So, down the Trail I went, making a right turn then through the door, and descending the stairs into the sacristy.  There I paused for a moment before the table containing the register book.  I place my briefcase on a small side table, open it and remove my Daily Office Book which I keep with me at all times.  It is my “concealed weapon” for use in times of emergency against the forces of evil which prowl around seeking to “devour spirit and soul” and which must be held at bay, no matter what. And then it comes:  a sound equivalent in volume to a peal of thunder which made me shriek.  It was a blast of the lower register pipes of the magnificent cathedral organ and after recovering my composure I realized – we have an organ master hard at work perfecting his or her craft.

So, I peek around the wall dividing the Chancel from the Choir and yes there are two of them.  They are going about their work with gusto giving the organ a real workout.  I didn’t recognize the piece they were practicing.  It was something modern.  Nor did I recognize those practicing it.  But, they were very methodical and serious at their work.

It was now 5:10 p.m. and there was no sign of the assigned Officiant who was to lead the Office. The Office is to start at 5:30 p.m.  I know that because I am the one who schedules the Officiants and John was definitely not there.  So as they used to say in the Navy “form battle line”.   I take my “concealed weapon” and head for the small chapel adjoining the Chancel.  As I go,  I take a brass lighter and after reverencing the cross over the high altar I descend the steps.

Seibels Chapel is my refuge and my temple. It is a place set aside by God for special purposes and opens a window to a world unseen but definitely felt in the midst of this sacred space.   It was here that some of the most profound revelations of my life have occurred and where I have met some of the most influential people in my life. I will always be grateful to those who shared this sacred space with me and taught me so much.

I decide to wait to light the candles as I remembered that the West Door needs to be unlocked and the sign announcing the Offices be placed on the sidewalk before the outer wall which borders it.  Now, the West Door is problematic and poses and real task for those of us of slight to small stature. The bolt securing it at the bottom has over time become bent so that it does not fit the opposing shaft.  It is difficult to unbolt the door and very difficult to bolt it back. But, by employing some strategically placed kicks the bolt will grudgingly move into the proper position.

Having unlocked the door I picked up the large plastic sign from under the spiral stair leading to the balcony in the front of the church and place it just beyond the stone wall on the sidewalk.  That way passersby would see it and not occasionally some have come in seeking shelter in prayer from a world that is sometimes rather cruel.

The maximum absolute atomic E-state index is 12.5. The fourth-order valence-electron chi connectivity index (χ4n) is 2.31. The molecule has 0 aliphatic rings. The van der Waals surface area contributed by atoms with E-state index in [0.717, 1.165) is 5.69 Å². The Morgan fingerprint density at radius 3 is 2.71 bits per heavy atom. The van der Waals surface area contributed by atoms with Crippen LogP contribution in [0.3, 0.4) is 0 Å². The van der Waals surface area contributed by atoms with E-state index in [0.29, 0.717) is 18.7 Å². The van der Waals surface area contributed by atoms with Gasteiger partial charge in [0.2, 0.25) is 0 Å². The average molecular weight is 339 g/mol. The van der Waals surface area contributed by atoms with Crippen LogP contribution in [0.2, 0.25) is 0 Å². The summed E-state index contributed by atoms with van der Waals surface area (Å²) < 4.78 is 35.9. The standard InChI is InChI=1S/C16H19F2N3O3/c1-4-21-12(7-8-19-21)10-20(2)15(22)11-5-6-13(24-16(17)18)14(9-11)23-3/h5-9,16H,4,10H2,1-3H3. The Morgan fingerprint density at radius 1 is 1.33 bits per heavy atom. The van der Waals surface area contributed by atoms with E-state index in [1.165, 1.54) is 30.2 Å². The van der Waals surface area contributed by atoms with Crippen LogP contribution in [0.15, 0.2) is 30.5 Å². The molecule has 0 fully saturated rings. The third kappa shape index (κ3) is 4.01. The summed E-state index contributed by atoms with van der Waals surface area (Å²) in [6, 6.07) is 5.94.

Back to the Chapel to light the candles and then it hits me.  Nothing makes Evening Prayer special like a bit of the “holy smoke” aka incense.  So I traverse the high altar again (reverencing as I go) and enter the small hall just off the ante-sacristy.  In that hall live two thuribles (censors) and these thuribles each have their own particular personalities and while no one has seen fit to name them I like to think of them as Twist and Loose.  They are sort of like a married couple with complimentary faults. Twist is the older of the two and is bad to tangle up on you at the least provocation.  He has three chains and if you’re not vigilant they will become irreparably tangled and Twist will then control you rather than you controlling him.  Loose, on the other hand,  does not employ the tangle strategy, it being beneath her dignity to do so, but rather she employs a different strategy of disruption, that being,  one or more or her chains just come loose from the base of the thurible leaving it hanging lop sided with the attendant danger of hot burning coals escaping.  This is a rather powerful and elegant  strategy and one fraught with danger for a thurifer caught unawares. Burning down a church is most likely a mortal sin for which forgiveness may never come.

So today it’s Twist.  Despite his squirming and turning I have come to understand him in a special way so as to manage things without incident.  So I load him up with charcoal and set the torch, this being kitchen matches today.  Since I am using self lighting charcoal disks coated with gunpowder they light quickly with a little spurt like a sparkler.

It is 5:20 p.m. and in comes John.  We talk and we visit and then John leaves to ring the bell calling the faithful to prayer.  And, given the length of this tome I will save the details of the Office for another installment.

Your patience here is much appreciated gentle reader.  Stay tuned.